The most common side effects of magnesium supplements are stomach upset, nausea, vomiting and diarrhea (as nearly all forms of magnesium have a laxative effect). Magnesium hydroxide (milk of magnesia) and magnesium citrate, for example, are commonly found in over-the-counter products to treat constipation. Fortunately, if you are taking magnesium for a reason other than its laxative effect — i.e. because you are not getting adequate magnesium from your diet, there are forms which are less likely to cause diarrhea.
Although it's important to get adequate amounts of magnesium, be aware that taking excessive amounts of magnesium from supplements or over-the-counter laxatives and antacids can cause elevated blood levels of magnesium, which can lead to low blood pressure, drowsiness, muscle weakness, slowed breathing, and even death. Dangerous blood levels of magnesium have also been reported in people ingesting or gargling with large quantities of Epsom salt (magnesium sulfate).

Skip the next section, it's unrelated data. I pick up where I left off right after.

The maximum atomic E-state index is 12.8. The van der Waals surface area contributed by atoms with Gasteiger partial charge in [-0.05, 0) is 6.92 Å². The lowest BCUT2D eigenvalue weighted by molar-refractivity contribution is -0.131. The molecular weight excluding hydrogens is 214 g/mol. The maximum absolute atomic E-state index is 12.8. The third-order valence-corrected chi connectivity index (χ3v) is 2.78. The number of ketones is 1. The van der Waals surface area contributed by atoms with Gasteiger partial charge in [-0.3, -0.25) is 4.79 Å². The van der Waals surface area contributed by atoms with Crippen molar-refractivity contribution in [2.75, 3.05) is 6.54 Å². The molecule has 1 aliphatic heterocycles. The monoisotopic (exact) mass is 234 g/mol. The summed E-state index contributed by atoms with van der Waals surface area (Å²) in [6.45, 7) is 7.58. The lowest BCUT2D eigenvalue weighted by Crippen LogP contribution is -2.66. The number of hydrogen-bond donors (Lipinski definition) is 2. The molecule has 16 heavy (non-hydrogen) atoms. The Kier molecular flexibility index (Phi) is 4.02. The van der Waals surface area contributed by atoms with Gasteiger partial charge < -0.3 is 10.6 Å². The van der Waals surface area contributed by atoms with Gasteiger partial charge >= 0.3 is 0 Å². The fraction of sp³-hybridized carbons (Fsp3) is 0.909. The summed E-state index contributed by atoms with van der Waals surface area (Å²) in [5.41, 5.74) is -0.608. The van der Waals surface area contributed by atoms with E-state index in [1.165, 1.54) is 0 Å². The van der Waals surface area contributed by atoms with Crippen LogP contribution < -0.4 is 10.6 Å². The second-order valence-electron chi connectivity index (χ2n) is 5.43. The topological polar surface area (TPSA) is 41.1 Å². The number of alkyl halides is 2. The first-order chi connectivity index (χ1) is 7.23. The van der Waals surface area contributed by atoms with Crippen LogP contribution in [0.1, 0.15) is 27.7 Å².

People with kidney disease should not take magnesium without physician supervision. Magnesium can also interact with a number of medications, including certain blood-thinning and antidiabetes drugs, and should be taken at least two or more hours apart from other common medications, including certain statin drugs and antibiotics. Some antacid medications can decrease magnesium's laxative effect — something to keep in mind if you are taking magnesium for this purpose.
Topical magnesium products such as magnesium creams, sprays and oils can cause skin irritation.
For more details about magnesium side effects, potential drug interactions, and other concerns, see the Concerns and Cautions section of the Magnesium Supplements Review.